Famed Hustler Alpo Martinez Is Fatally Shot & Killed In Harlem
According to numerous sources, notable and controversial street figure Alpo Martinez was fatally shot this morning (October 31) while in his Dodge Ram pickup truck. In a developing story, Martinez, 55 years old, was killed in a drive-by shooting in the same Harlem streets that he occupied throughout the rise to his wealth and power. On Smash is among those who published the story, reporting that the incident took place at 3:30 am near 147th Street and Frederick Douglas Boulevard. Struck in the chest, Martinez was hospitalized before succumbing to his wounds. Photos and videos have been posted from the crime scene.
A native of East Harlem, Martinez made history when he crossed paths with Azie Faison and Rich Porter. The rise of these hustlers intersected with Hip-Hop in various ways—from fashion to artist associations. Though not a musician, Alberto “Alpo” Martinez, like his associates, moved with Rap music’s developments in the 1980s and 1990s. He was partly the basis for Roc-A-Fella Films’ Paid In Full, a classmate of Teddy Riley, and a onetime associate of Biz Markie, LL Cool J, and Eric B., among others.
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Although to many, a respected figure of the streets in the 1980s, Martinez was marred in controversy after a 1990 federal drug indictment and subsequent 1991 arrest. Facing death penalty consequences for a reported 14 murders—including the 1990 slaying of Rich Porter and his 12-year-old brother, along with various drug trafficking charges, Alpo cooperated with authorities—testifying against his former partners. For his cooperation, Martinez was sentenced to 35 years behind bars. He was released in 2015 and regularly photographed as a civilian wearing a bulletproof vest.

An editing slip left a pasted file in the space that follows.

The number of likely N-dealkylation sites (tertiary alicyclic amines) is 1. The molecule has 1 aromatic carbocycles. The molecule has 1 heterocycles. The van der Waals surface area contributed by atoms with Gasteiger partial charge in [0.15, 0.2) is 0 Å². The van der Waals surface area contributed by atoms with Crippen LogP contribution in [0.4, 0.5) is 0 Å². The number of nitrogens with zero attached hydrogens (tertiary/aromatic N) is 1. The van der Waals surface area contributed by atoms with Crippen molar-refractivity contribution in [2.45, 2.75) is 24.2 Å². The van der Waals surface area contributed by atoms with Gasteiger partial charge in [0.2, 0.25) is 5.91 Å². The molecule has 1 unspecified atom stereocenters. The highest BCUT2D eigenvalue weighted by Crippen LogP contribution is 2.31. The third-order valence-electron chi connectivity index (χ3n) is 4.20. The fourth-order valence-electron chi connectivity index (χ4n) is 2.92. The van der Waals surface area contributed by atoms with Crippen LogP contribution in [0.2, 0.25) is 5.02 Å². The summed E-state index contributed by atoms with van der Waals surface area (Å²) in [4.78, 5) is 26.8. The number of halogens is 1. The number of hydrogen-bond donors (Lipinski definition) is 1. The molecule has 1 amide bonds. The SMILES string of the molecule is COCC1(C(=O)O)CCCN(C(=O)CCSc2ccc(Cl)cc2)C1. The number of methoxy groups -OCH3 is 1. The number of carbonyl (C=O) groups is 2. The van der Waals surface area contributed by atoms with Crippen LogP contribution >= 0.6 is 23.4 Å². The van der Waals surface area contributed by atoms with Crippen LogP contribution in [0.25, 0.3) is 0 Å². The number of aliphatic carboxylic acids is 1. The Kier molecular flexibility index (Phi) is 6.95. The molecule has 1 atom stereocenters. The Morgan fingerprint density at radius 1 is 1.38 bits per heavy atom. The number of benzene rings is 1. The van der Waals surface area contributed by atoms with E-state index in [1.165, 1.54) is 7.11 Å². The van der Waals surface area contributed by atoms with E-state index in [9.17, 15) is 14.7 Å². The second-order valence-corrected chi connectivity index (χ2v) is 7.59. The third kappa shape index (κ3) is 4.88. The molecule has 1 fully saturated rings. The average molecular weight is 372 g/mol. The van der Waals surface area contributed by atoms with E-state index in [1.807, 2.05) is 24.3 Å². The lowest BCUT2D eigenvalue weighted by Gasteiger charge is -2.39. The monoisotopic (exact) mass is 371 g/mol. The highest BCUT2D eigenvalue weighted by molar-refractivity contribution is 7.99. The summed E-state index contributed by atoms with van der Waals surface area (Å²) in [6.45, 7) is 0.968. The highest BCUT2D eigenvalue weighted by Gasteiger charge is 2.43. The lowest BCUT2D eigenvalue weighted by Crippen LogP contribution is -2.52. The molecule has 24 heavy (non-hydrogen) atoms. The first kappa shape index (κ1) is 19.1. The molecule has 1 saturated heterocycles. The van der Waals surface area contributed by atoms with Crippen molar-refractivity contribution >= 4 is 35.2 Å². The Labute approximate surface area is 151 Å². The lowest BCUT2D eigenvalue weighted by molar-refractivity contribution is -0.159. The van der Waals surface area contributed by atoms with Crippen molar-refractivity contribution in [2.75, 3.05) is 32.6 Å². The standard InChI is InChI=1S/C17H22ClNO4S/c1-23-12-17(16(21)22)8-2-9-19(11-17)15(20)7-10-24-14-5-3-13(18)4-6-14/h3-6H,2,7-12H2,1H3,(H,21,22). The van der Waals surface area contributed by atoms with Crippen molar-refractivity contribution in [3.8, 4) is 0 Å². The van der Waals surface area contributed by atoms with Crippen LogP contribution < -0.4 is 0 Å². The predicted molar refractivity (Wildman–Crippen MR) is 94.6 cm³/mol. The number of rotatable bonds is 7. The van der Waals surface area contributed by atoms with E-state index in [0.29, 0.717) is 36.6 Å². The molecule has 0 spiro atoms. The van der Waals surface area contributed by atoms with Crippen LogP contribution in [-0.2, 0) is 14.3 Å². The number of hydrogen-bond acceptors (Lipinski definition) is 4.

Earlier this year, he insisted he was not properly portrayed in the media and the streets:
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Besides Paid In Full, Alpo was an inspirational figure to Barry Michael Cooper’s “Nino Brown” in New Jack City. In a 2016 25th anniversary interview, the film’s screenwriter told Ambrosia For Heads, “[In] my era of the late ’70s, early ’80s, all those dudes were in the shadows. They didn’t want to be out front. Fast forward to Rooftop and Alpo [Martinez] and Azie [Faison] and Rich [Porter]. These dudes were celebrating who they were. That was the difference. Wes was a split of both—half of it was he could make the reference to Elliot Ness and The Untouchables. The other part is when he’s walking to the spotlight with that split of Moet with a straw—which is what we used to do in Harlem World—you’re celebrating who you are. ‘F*ck it, I’m that dude. Y’all gonna celebrate me.’ That’s what Rich—God rest his soul, Azie, and Alpo was doin’. ‘Nino’ reflected both of those eras: ‘I want to stay in the shadows, but I can’t stay here ’cause I got too much ego. I want y’all to know what I’m doin’.””
As a survivor of the movement, Azie Faison reportedly left hustling after Porter’s death. He moved into music during the 1990s. In that decade, he released several albums with MobStyle. He would work on the Paid In Full film, starring Mekhi Phifer, Wood Harris, and Cam’ron.